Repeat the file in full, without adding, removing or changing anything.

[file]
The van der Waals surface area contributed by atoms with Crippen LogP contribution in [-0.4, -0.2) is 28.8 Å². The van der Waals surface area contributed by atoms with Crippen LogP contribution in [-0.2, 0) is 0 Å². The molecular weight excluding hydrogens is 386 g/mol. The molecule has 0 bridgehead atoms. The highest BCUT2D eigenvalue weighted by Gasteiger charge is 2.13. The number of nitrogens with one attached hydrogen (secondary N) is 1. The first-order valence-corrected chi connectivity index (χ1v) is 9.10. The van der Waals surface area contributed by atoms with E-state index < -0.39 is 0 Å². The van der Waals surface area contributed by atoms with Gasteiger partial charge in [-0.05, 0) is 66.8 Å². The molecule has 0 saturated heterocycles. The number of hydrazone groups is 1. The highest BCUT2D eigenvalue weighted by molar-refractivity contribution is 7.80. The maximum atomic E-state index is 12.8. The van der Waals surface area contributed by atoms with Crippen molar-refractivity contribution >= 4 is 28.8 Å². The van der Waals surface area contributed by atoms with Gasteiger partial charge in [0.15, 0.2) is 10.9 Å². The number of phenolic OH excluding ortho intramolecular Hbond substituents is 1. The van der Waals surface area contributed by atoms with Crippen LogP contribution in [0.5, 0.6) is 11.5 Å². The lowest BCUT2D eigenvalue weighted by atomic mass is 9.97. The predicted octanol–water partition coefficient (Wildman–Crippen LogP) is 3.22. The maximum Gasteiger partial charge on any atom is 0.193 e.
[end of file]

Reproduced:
The van der Waals surface area contributed by atoms with Crippen LogP contribution in [-0.4, -0.2) is 28.8 Å². The van der Waals surface area contributed by atoms with Crippen LogP contribution in [-0.2, 0) is 0 Å². The molecular weight excluding hydrogens is 386 g/mol. The molecule has 0 bridgehead atoms. The highest BCUT2D eigenvalue weighted by Gasteiger charge is 2.13. The number of nitrogens with one attached hydrogen (secondary N) is 1. The first-order valence-corrected chi connectivity index (χ1v) is 9.10. The van der Waals surface area contributed by atoms with E-state index < -0.39 is 0 Å². The van der Waals surface area contributed by atoms with Gasteiger partial charge in [-0.05, 0) is 66.8 Å². The molecule has 0 saturated heterocycles. The number of hydrazone groups is 1. The highest BCUT2D eigenvalue weighted by molar-refractivity contribution is 7.80. The maximum atomic E-state index is 12.8. The van der Waals surface area contributed by atoms with Crippen molar-refractivity contribution >= 4 is 28.8 Å². The van der Waals surface area contributed by atoms with Gasteiger partial charge in [0.15, 0.2) is 10.9 Å². The number of phenolic OH excluding ortho intramolecular Hbond substituents is 1. The van der Waals surface area contributed by atoms with Crippen LogP contribution in [0.5, 0.6) is 11.5 Å². The lowest BCUT2D eigenvalue weighted by atomic mass is 9.97. The predicted octanol–water partition coefficient (Wildman–Crippen LogP) is 3.22. The maximum Gasteiger partial charge on any atom is 0.193 e.